Yale Institute for Biospheric Studies External Advisory Board Chair, Dr. Thomas Lovejoy, has received another distinguished award celebrating his extraordinary contributions to our planet. CONGRATULATIONS, Tom!
Mason Environmentalist Awarded Blue Planet Prize for Lifetime Achievement in Conservation
Fairfax, Va., June 17, 2012—Thomas Lovejoy, University Professor of Environmental Science and Policy at George Mason University, was awarded the 21st annual Blue Planet Prize, the international environmental award sponsored by the Asahi Glass Foundation in Japan.
The Blue Planet prizes are awarded to individuals or organizations each year that make outstanding achievements in scientific research and its application in helping to solve global environmental problems. Lovejoy accepted the award during a press conference in Rio on June 17.
He received the award for pioneering work in biodiversity science and conservation, including how human-caused habitat fragmentation causes biodiversity loss..
“It's a pleasure to join in congratulating both our esteemed faculty member and the commitments to biodiversity which he so ably represents,” says Peter Stearns, Provost of George Mason University. “His work is a central part of our larger educational and research program on sustainability.”
Lovejoy’s career spans multiple decades and includes many creative and important contributions to research on the severe impact of land use on biodiversity and ecosystems. He began his career in the mid-60s, researching ecosystems in the Amazon rainforest. This led to the Biological Dynamics of Forest Fragments Project, the largest long-term experiment in the history of landscape ecology. Now in its 33rd year, the project was responsible for showing that fragmentation of animal habitats is one of the greatest threats to biodiversity, along with climate change.
Lovejoy was one of the first to point out that the Amazon rainforest was in crisis and was a pioneer in educating the public of this problem. His work in policy included the first published projection of global extinction rates.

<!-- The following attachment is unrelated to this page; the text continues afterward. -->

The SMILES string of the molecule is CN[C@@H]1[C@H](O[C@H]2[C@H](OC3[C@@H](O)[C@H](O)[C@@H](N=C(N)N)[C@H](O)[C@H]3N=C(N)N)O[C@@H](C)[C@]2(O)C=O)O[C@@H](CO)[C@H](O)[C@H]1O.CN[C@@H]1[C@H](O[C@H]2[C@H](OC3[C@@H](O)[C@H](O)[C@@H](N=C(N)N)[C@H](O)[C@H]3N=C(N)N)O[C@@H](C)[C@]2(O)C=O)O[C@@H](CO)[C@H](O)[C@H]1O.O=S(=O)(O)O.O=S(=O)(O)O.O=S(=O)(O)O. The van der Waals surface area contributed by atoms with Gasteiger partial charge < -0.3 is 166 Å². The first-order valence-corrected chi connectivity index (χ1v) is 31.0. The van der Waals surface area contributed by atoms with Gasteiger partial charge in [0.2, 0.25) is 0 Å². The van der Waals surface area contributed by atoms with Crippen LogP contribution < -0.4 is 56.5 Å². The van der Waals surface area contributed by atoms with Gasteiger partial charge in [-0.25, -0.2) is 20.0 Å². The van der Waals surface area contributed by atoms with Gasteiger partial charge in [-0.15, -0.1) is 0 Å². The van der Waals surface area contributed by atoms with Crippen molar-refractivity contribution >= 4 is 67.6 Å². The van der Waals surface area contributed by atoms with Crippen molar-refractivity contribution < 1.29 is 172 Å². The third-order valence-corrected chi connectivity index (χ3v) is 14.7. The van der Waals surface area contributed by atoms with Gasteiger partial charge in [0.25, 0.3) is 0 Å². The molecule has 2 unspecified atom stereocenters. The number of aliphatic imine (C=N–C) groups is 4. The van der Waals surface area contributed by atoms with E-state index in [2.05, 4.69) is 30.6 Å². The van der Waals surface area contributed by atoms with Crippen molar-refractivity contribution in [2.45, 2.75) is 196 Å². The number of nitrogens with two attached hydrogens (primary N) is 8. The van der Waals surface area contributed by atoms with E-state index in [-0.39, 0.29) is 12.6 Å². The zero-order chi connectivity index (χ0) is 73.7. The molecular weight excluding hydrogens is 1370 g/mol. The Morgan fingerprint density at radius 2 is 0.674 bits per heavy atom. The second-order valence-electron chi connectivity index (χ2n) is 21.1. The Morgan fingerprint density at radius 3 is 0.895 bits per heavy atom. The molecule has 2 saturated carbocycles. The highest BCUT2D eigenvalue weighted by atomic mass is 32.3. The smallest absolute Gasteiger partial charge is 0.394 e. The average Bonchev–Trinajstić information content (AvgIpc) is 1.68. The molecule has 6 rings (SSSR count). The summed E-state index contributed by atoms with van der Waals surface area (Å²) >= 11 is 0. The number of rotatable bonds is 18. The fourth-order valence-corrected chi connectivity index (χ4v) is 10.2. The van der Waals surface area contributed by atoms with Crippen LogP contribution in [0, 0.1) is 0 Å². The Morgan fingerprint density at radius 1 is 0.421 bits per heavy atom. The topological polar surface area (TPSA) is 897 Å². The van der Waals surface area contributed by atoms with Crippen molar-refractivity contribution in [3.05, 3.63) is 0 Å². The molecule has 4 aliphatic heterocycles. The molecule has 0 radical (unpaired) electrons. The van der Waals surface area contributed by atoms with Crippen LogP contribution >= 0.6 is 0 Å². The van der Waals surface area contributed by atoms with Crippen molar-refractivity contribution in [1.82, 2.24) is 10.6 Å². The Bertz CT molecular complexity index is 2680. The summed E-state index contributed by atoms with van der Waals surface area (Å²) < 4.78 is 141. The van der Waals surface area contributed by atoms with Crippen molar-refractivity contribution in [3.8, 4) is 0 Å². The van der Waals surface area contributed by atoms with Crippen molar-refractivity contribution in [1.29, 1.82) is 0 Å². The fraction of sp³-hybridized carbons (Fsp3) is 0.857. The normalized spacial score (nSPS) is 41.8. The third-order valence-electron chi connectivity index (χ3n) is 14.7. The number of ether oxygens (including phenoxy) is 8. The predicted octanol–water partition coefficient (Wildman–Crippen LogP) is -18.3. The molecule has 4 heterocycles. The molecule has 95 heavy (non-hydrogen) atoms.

Lovejoy also developed “debt-for-nature swaps,” in which a portion of a nation’s foreign debt is forgiven in exchange for investments in conservation. Debt-for-nature swaps are now among the largest sources of financing to support international environmental projects.
Lovejoy has been decorated twice by Brazil and in 2011, along with other environmentalists, was awarded the first Joao Pedro Cardoso Medal of the State of Sao Paulo, Brazil, for his work worldwide in conservation and environmental policy.
“I am delighted by the recognition of the importance of biological diversity. I am also humbled and honored to become a Blue Planet Prize Laureate and thereby join so many distinguished Laureates since the inception of the prize,” says Lovejoy. “Much of what I am being honored for was achieved in collaboration with others, so I salute and thank them for their help and inspiration.”
Two Blue Planet Prizes are awarded each year, one to an individual and the other to an organization. The other recipients were William Rees (Canada) and Mathis Wackernagel (Switzerland) for their development and advancement of the Ecological Footprint, a comprehensive accounting system for comparing human demand on ecosystems to ecosystems' capacity to self-renew.
Third Member of Yale Class of 2012 wins Gates Scholarship Chidiebere (Chidi) Akusobi.
Recent Yale College graduate Chidiebere (Chidi) Akusobi has received a Gates Scholarship to continue his studies in biochemistry at the University of Cambridge.
A native of Nigeria, Akusobi grew up in the Bronx, New York, and majored in evolutionary biology at Yale. He is interested in studying how certain viruses, known as phages, attack bacteria. After earning his M.Phil. degree at Cambridge, Akusobi intends to pursue an M.D./Ph.D.
"I'm particularly interested in antibiotic resistance and novel approaches to treating bacterial diseases. As an
M.D., I look forward to translating my research to the bedside," says Akusobi in his biography on the Gates
The biography also cites Akusobi’s dedication to bringing science to inner-city public school children as well as his interest in playwriting and performing. At Yale he worked with New Haven students on science projects, taught playwriting to children in the 9th grade, and was a member of an undergraduate dance group. Two Yale students, Sarah Armitage and Harry McNamara, were awarded Gates scholarships earlier this year.
Two Yale students, Sarah Armitage and Harry McNamara, were awarded Gates scholarships earlier this year.
The Gates Foundation does two rounds of competition: an earlier one for U.S. candidates and a later one for
international candidates. Although now a U.S. citizen, Akusobi was considered in the second category since he applied as a Nigerian citizen.
The Gates Cambridge Scholarship was established by the Bill & Melinda Gates Foundation for scholars of
outstanding academic merit and leadership potential from outside the United Kingdom to study at the University of Cambridge.